One of the goals in analyzing the DNS query and response stream is to understand possible issues customers might be experiencing with your infrastructure or unwanted traffic being sent to your servers. The last post covered traffic profiling by request type and response code. Covering this topic brought to mind some observations about reverse-tree DNS queries (often just called “reverse queries” these days). These queries associate an IP with its name in the DNS. They are implemented using the in-addr.arpa (IPv4) and ip6.arpa (IPv6) zones and PTR records.
There are constant debates about the importance of reverse DNS resolution; this may be centered around RFC 1912 section 2.1 stating “Every Internet-reachable host should have a name.” This is followed by explicitly stating “For every IP address, there should be a matching PTR record in the in-addr.arpa domain.” One thing to keep in mind is this RFC was drafted at a time when IP assignments were generally static, so in many cases there was a one to one relationship between the IP address and a physical device. As people adopted NAT (Network Address Translation) and DHCP (Dynamic Host Configuration Protocol), the utility of the reverse tree became less obvious. NAT eroded the one to one mapping creating questions about accuracy cardinality of IP to PTR relationships and DHCP increased the rate of change of IP assignments. The fact that maintenance of the reverse tree need to be mentioned in the RFC shows that the concern was budding even back in 1996.
Misconfiguration of reverse DNS is of special interest as it requires the owner of the IP space to ask their Regional Internet Registry (RIR) to delegate the reverse DNS domains to their DNS provider. The owner makes a conscious decision to change the delegation of the records, but doesn’t always follow through on the maintenance and configuration. As an authoritative DNS provider this is something we see somewhat frequently, mainly in the form of delegated resources without configuration. Do you have your own IP space? Is it delegated to your DNS provider? Is the configuration up to date?
Configuring reverse DNS isn’t always as straightforward as it sounds. For instance, Amazon Web Services requires submitting an electronic form from an account with root access, whereas Digital Ocean configures reverse DNS by default after you provide a hostname for your virtual server. This provisioning behavior is most likely driven by the expected response to the question, “How many users are going to find value in having their details entered in the reverse tree?” From the provider’s perspective it might be a case of minimizing DNS updates the customers aren’t asking for. That being said, RFC 1912 reminds readers, “Many services available on the Internet will not talk to you if you aren’t correctly registered in the DNS.” This still holds true in cases such as email systems (including spam filters / appliances) which perform a reverse DNS lookups on the IP address of the originating SMTP server.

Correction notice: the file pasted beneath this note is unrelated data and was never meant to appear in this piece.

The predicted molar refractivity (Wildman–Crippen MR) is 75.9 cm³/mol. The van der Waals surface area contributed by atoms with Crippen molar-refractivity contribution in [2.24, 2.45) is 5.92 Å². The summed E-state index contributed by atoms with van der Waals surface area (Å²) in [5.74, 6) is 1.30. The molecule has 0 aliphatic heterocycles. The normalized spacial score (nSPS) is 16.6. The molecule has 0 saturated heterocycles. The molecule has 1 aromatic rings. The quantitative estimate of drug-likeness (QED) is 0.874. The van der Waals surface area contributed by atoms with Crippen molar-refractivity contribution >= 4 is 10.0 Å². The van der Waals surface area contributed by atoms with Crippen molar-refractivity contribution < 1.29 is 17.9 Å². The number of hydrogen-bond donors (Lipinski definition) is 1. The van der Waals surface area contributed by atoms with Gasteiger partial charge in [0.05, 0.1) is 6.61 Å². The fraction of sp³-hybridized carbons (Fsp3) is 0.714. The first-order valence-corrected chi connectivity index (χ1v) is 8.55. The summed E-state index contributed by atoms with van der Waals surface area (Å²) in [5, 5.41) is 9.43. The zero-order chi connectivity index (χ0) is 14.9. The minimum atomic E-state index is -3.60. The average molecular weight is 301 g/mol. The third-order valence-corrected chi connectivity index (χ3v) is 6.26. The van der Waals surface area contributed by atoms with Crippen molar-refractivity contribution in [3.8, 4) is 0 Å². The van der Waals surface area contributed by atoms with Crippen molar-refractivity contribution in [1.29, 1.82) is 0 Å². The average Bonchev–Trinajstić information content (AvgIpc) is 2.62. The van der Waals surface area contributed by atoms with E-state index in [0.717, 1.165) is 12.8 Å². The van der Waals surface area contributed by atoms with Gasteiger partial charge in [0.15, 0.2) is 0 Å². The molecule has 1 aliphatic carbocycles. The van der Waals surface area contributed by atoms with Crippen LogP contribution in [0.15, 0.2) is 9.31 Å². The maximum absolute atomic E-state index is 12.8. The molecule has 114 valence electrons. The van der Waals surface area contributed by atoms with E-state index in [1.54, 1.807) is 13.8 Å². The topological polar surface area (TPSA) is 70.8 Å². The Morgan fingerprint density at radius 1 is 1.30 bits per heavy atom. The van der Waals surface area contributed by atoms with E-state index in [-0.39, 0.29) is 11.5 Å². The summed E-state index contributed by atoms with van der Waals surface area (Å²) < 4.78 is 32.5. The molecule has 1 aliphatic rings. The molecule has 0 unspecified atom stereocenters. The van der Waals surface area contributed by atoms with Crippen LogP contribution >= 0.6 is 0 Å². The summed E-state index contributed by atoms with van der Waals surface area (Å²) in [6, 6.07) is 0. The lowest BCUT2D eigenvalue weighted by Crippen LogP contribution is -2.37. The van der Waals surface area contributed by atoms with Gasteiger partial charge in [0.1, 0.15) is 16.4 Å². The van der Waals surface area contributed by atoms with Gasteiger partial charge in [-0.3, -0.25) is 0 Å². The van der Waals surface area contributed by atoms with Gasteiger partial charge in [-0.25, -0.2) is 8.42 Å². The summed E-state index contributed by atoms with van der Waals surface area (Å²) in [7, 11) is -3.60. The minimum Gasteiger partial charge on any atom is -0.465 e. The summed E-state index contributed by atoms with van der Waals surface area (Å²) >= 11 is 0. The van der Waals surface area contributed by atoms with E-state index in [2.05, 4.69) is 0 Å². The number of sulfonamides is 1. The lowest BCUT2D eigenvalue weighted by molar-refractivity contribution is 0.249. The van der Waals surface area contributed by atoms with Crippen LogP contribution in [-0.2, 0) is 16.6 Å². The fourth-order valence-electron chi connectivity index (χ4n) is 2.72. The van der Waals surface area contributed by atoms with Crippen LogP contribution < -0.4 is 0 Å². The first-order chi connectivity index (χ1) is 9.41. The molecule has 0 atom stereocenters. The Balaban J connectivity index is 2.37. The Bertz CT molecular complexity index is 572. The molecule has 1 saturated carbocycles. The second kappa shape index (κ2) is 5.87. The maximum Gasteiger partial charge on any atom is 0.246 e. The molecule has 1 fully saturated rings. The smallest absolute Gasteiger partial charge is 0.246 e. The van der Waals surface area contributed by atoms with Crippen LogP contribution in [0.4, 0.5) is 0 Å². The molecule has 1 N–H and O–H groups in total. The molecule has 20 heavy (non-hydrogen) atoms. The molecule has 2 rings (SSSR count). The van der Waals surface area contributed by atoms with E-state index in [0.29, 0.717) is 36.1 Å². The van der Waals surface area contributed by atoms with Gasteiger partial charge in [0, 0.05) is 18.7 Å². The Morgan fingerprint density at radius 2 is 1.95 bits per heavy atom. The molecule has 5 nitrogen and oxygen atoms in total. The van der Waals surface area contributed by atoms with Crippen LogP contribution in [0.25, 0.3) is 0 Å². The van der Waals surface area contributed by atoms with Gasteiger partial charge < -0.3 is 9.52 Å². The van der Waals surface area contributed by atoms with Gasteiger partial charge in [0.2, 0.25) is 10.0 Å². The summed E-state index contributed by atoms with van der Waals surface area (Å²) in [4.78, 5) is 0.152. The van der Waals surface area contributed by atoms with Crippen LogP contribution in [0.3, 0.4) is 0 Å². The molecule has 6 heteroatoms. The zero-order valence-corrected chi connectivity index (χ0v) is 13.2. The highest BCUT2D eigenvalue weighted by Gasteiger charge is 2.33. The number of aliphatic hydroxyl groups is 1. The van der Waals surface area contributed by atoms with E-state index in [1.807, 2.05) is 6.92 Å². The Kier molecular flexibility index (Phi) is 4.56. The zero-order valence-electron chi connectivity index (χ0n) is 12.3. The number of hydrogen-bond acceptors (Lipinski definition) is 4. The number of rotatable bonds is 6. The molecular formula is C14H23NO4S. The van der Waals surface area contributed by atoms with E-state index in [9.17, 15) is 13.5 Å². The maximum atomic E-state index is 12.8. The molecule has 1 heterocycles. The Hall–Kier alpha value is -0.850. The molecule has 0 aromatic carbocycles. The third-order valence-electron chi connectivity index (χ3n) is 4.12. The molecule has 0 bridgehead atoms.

Looking at PTR queries is a great way to answer the question, “Do you know what is trying to talk to your infrastructure?” When an SSH connection is attempted, most modern operating systems will perform a reverse DNS lookup on the host attempting to connect, very similar to the SMTP verification mentioned earlier. So when 192.0.2.1 and 192.0.2.134 are trying to SSH into your cloud instances by brute force, the default resolver configured in /etc/resolv.conf will recieve these requests. How are you identifying these activities in your environment? If you are a large cloud provider are you measuring these query patterns across customers, data centers, and sites? Or on the other side, if the reverse tree is misconfigured you might be increasing attention on traffic from your endpoints by causing additional NXDomain responses to in-addr.arpa queries.
Some argue the exact opposite that properly configured reverse DNS creates a security issues. Reverse DNS can help an attacker enumerate what resources in the environment support what domains. The reverse tree was also leverage in the past to “enhance security” to questionable effect. The basic notion being that a list of trusted hosts could be whitelisted and identification verified via PTR record. Knowledge of past misuse and potential for information leakage help contextualize the risk reward of reverse tree maintenance.
What should the reader do once they finish reading this post?
Review your current DNS settings (internal and external) and establish an understanding of your PTR record configuration. Determine how much of your infrastructure is fixed vs. ephemeral and use this survey to quantify reverse DNS maintenance. Map out the internal and external recursive resolvers your servers are configured to query as this will impact your data collection options. Review your current DNS log collection and storage to understand potential blind spots in intersystem communication.